Mark Shenton in the West End
3 April 2023
David Hare recently wrote a diary column for The Spectator (https://www.spectator.co.uk/article/musicals-are-killing-theatre/) that was headlined “Musicals are killing theatre”. In it, he expressed his dismay that “squatting” (to use his word) at Wyndham’s Theatre – once home to a National Theatre transfer of his play Skylight – was the current transfer of Oklahoma! from the Young Vic, which he dismisses as “the one the profession nicknames Wokelahoma”. And he writes, “It’s a crushing defeat to see Wyndham’s without a straight play. Is it our fault? Are dramatists not writing enough good plays which can attract 800 people a night? Will well-known actors not appear in them? Or did producers mislay their balls during lockdown?”
The ensemble. Photo credit: Ali Wright.
What would he think if he wandered up Shaftesbury Avenue, though? Perhaps he’d be similarly affronted that occupying the Apollo isn’t a well-made play by one of the dead white men, but a vibrant, non-linear play by Ryan Calais Cameron, performed by a stunning ensemble of six non-white British actors, to a responsive black-majority audience that are being drawn to a work that speaks specifically of and to them. (I’ve only rarely experienced a similar feeling as a white playgoer of being in a minority in a theatre, and it’s a massively welcome step.)
First seen at the New Diorama Theatre in 2021 and then at the Royal Court last year, For Black Boys Who Have Considered Suicide When the Hue Gets Too Heavy well deserves its West End transfer. Here’s a play – maybe more of an experience than a traditional play – that’s easily capable of attracting 800-plus people a night, but which doesn’t need or have well-known actors appearing in it. (The cast collectively won the best performer in a play category at The Stage Debut Awards in 2022 and were jointly nominated for an Olivier Award; they are now making their West End debuts here.)
And amongst the producers who’ve found their collective “balls”, as Hare puts it, are several key players who don’t actually have any, including Nica Burns, Jane Featherstone, Elisabeth Murdoch, Yvonne Yates, and Sarah Verghese. In fact, there’s only one non-institutional biological male on the list, David Yates.
The ensemble. Photo credit: Ali Wright.
This is, then, that truly rare thing: a genuinely ground-breaking occasion on multiple fronts.
Yes, it does have a certain rawness – or maybe that should be aliveness – in its slightly self-conscious structure of this sextet of men, who initially seem to be in some kind of group therapy session, sharing their stories and experiences with each other.
But it also has a cumulative power and sense of theatricality that’s constantly engaging and, at times, downright thrilling. Using the simplest of staging techniques, it strips the storytelling down to its core elements of words and movement, lights and music, with no props and the most basic of unit sets, with a platform built above a metal scaffolding frame to provide a second level for the actors to perform from.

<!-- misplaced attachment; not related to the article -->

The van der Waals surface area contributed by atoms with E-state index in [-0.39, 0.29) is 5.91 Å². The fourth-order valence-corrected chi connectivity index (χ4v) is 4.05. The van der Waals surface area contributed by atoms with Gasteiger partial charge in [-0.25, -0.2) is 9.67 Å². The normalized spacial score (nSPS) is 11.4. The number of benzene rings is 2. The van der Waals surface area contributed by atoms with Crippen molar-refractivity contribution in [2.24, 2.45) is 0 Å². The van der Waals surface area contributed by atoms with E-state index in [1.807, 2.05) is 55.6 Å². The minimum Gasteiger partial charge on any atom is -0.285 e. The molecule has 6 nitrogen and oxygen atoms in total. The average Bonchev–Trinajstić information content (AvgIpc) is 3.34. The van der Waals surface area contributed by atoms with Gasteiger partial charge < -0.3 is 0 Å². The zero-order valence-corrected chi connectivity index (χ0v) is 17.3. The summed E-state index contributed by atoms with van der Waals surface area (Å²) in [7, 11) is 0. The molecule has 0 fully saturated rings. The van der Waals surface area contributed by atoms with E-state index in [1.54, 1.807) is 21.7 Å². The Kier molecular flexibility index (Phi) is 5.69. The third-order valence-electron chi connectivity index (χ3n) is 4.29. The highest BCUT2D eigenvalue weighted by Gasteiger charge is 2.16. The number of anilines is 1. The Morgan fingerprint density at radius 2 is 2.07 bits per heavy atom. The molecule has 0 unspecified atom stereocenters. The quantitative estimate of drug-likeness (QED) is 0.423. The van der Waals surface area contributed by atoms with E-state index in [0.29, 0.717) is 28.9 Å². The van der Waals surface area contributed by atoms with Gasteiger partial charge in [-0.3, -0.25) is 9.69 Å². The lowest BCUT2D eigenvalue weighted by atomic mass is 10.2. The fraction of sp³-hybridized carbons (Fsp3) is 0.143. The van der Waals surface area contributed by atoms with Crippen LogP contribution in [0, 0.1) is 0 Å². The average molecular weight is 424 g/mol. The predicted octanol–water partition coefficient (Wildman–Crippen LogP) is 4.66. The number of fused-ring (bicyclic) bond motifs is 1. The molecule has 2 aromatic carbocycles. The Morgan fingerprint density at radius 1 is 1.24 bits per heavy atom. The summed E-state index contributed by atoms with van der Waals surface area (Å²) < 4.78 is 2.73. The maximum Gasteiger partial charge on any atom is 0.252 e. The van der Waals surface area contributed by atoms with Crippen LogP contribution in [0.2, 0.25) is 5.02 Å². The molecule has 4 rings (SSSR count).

Instead, we focus on a series of monologues and duologues in which these men discuss subjects both familiar and universal in their humanity (the presence, or absence, of fathers, for example; and memories of their first sexual experiences, that range from nine years old upwards; but there is also a searing account of a 14-year-old whose life is cut drastically short by sudden knife violence and uncomfortable interactions with police officers that could sadly be plucked from most newspapers on a daily basis. Also visibly engendering a degree of discomfort in some members of the audience is a sequence acknowledging gay black experience (“homosexuality”, someone says, “is a white man’s perversion” – as the Tony and Pulitzer Prize winning show A Strange Loop, getting its London premiere at the Barbican this summer, proves, this is hardly the case).
The play was inspired by the landmark 1976 show for colored girls who have considered suicide / when the rainbow is enuf, which its creator Ntozake Shange dubbed a “choreopoem”; the director of last year’s Broadway revival defined this “a combination of all forms of theatre storytelling”. Ryan Calais Cameron, who also directs his own play here, achieves a similar fusion of text and music, with movement direction provided by Theophilus O. Bailey. Cameron and Bailey are impeccably served by their ensemble cast of Mark Akintimehin, Emmanuel Akwafo, Nnabiko Ejimofor, Darragh Hand, Aruna Jalloh, and Kaine Lawrence, who feel as if they breathe and move as one, yet also reveal finely delineated personalities.
It’s a bold production for the West End right now where producers, coming back from Covid closures, are mostly playing safe; but a few are taking the opportunity to throw caution to the wind with shows like this and My Son’s a Queer (But What Can You Do?). I sincerely hope it pays off, in every sense.